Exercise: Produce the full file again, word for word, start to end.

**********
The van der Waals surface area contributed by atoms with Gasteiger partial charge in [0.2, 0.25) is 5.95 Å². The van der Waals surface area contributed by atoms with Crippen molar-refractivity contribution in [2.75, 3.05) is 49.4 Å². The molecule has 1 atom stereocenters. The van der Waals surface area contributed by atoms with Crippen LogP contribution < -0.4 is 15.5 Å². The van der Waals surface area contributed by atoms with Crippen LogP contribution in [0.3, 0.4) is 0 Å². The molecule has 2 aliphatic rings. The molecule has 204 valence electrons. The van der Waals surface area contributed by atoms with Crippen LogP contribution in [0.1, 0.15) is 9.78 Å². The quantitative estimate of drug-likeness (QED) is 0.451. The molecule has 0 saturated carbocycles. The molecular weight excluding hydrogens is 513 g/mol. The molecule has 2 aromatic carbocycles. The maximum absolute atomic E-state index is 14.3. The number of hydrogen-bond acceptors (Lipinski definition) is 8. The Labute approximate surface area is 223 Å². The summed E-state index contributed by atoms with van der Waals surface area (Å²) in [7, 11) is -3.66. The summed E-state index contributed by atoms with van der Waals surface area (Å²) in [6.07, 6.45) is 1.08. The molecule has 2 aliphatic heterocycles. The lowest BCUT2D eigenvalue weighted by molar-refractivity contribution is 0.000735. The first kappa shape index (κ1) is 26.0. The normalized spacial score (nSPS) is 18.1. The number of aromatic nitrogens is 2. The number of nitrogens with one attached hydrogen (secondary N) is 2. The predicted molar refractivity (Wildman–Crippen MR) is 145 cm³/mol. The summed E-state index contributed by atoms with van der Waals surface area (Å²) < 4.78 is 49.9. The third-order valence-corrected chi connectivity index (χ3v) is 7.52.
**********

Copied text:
The van der Waals surface area contributed by atoms with Gasteiger partial charge in [0.2, 0.25) is 5.95 Å². The van der Waals surface area contributed by atoms with Crippen molar-refractivity contribution in [2.75, 3.05) is 49.4 Å². The molecule has 1 atom stereocenters. The van der Waals surface area contributed by atoms with Crippen LogP contribution < -0.4 is 15.5 Å². The van der Waals surface area contributed by atoms with Crippen LogP contribution in [0.3, 0.4) is 0 Å². The molecule has 2 aliphatic rings. The molecule has 204 valence electrons. The van der Waals surface area contributed by atoms with Crippen LogP contribution in [0.1, 0.15) is 9.78 Å². The quantitative estimate of drug-likeness (QED) is 0.451. The molecule has 0 saturated carbocycles. The molecular weight excluding hydrogens is 513 g/mol. The molecule has 2 aromatic carbocycles. The maximum absolute atomic E-state index is 14.3. The number of hydrogen-bond acceptors (Lipinski definition) is 8. The Labute approximate surface area is 223 Å². The summed E-state index contributed by atoms with van der Waals surface area (Å²) in [7, 11) is -3.66. The summed E-state index contributed by atoms with van der Waals surface area (Å²) in [6.07, 6.45) is 1.08. The molecule has 2 aliphatic heterocycles. The lowest BCUT2D eigenvalue weighted by molar-refractivity contribution is 0.000735. The first kappa shape index (κ1) is 26.0. The normalized spacial score (nSPS) is 18.1. The number of aromatic nitrogens is 2. The number of nitrogens with one attached hydrogen (secondary N) is 2. The predicted molar refractivity (Wildman–Crippen MR) is 145 cm³/mol. The summed E-state index contributed by atoms with van der Waals surface area (Å²) < 4.78 is 49.9. The third-order valence-corrected chi connectivity index (χ3v) is 7.52.